Targeted Relief: A Better Way to Keep Property Tax Bills Stable for Homeowners
Amid rising home values, cities and states need to provide targeted relief to keep property taxes affordable while avoiding overly broad measures that could undermine the largest source of local revenue, a new report finds.
In the Policy Focus Report Property Tax Relief for Homeowners, Lincoln Institute scholars Adam Langley and Joan Youngman evaluate more than a dozen common tools for tax relief and explain how state and local policy makers can keep tax systems fair and fiscally sustainable. They recommend a mix of sound tax administration, highly targeted relief, and robust state funding.
“An approach that includes policies such as circuit breakers, deferrals, sound assessment and collection practices, and well-designed state aid formulas will promote a tax system that is fair and affordable for taxpayers while providing the revenue needed to maintain quality public services,” the authors write.
The report addresses a challenging aspect of the property tax: higher home values do not always equate to greater cash flow for homeowners. Thus, keeping tax bills stable is essential.
In an attempt to provide stability, states sometimes enact ineffective measures that destabilize state and local budgets, reduce the quality of public services, and deliver disproportionate benefits to wealthier homeowners. The most common among these are far-reaching limits on local tax rates, revenues, and taxable property values.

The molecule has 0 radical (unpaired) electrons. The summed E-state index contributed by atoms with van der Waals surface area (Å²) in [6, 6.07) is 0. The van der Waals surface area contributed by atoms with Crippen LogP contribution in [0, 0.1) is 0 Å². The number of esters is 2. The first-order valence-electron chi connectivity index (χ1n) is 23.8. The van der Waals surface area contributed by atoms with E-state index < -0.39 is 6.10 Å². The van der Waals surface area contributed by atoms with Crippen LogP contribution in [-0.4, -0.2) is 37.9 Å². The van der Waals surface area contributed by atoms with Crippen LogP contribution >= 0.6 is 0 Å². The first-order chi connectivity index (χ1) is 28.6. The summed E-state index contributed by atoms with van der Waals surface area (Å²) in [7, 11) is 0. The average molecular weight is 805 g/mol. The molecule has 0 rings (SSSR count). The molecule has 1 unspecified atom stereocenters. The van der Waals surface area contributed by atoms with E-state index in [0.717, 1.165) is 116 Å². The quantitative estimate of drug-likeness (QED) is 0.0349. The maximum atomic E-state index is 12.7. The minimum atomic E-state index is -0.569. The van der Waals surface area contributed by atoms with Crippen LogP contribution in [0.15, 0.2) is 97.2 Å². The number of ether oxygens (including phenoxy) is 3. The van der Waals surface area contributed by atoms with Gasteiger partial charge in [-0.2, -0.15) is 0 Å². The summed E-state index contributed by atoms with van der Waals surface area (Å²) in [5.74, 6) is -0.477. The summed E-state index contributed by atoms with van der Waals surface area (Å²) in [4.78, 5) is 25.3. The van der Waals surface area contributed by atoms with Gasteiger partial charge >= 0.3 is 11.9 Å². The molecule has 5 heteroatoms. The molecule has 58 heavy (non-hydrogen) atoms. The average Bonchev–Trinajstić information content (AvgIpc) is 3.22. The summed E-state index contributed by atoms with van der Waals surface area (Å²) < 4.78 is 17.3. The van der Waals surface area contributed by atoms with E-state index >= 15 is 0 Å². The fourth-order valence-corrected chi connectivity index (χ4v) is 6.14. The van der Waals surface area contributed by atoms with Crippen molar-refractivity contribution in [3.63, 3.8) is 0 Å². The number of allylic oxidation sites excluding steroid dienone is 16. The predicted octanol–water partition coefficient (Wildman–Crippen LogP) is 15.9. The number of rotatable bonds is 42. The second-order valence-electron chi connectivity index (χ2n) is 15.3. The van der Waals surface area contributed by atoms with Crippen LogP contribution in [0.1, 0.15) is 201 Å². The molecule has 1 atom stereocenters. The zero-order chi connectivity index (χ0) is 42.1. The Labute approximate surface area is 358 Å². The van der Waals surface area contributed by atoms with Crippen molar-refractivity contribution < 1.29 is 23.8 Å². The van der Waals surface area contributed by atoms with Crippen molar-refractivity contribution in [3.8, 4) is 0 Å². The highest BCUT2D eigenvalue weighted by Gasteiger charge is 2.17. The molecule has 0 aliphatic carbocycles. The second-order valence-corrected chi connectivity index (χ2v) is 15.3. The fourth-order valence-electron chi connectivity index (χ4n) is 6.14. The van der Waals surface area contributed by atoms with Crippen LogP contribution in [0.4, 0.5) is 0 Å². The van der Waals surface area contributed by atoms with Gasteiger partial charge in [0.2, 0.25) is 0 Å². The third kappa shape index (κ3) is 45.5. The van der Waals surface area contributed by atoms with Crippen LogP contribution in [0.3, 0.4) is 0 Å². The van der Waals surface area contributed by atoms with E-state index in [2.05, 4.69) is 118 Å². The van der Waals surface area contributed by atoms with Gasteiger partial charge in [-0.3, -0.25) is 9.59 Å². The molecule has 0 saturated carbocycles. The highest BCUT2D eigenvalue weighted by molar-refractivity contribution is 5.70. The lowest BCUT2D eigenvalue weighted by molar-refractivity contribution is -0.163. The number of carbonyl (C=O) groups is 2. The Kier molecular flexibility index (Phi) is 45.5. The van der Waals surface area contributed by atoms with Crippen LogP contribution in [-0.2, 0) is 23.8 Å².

“All state-imposed tax limits reduce local control over budget decisions, and so diminish the capacity of local governments to respond to taxpayer preferences and changing circumstances,” Langley and Youngman write.
Instead, policy makers can employ targeted approaches that keep tax bills as stable as possible and provide relief to those who need it.
Regular and accurate assessment of property is critical. Without it, assessed values stay artificially low until they eventually spike after a long-delayed revaluation. Further, if property values increase faster than incomes, policy makers need to reduce tax rates accordingly to stabilize tax bills.
While sound assessment and rate-setting practices go a long way to prevent financial hardship, targeted tax relief is needed to support some homeowners, such as seniors with fixed incomes, people who have lost their jobs, or lower-income residents of gentrifying neighborhoods, whose property tax bills are still growing relative to their income.
Langley and Youngman recommend circuit breakers, which provide property tax relief to those whose tax bill exceeds a certain percentage of income—so named because they function like a switch that cuts off an electrical circuit when too much current flows. They also recommend deferrals, which delay taxes until the property changes hands, enabling homeowners or their heirs to use proceeds from the sale of the home to pay off the taxes. Finally, they recommend monthly payment options so that homeowners do not face a large bill once or twice per year.
While cities and towns can administer such programs, states play a critical role. They need to remove legal barriers that prevent local governments from effectively administering the property tax and provide robust aid to make up for gaps in real estate values among different cities and towns. Adequate state funding ensures that even low-wealth jurisdictions can provide quality local services at affordable tax rates.
“If policy makers are sincere about providing targeted property tax relief for homeowners that has the fewest unintended or spillover effects, they would benefit from serious study of the concepts and approaches presented in this report,” said Alan Dornfest, property tax bureau chief for the Idaho State Tax Commission. “It could not be more timely or more complete.”
The report is available for download on the Lincoln Institute's website.
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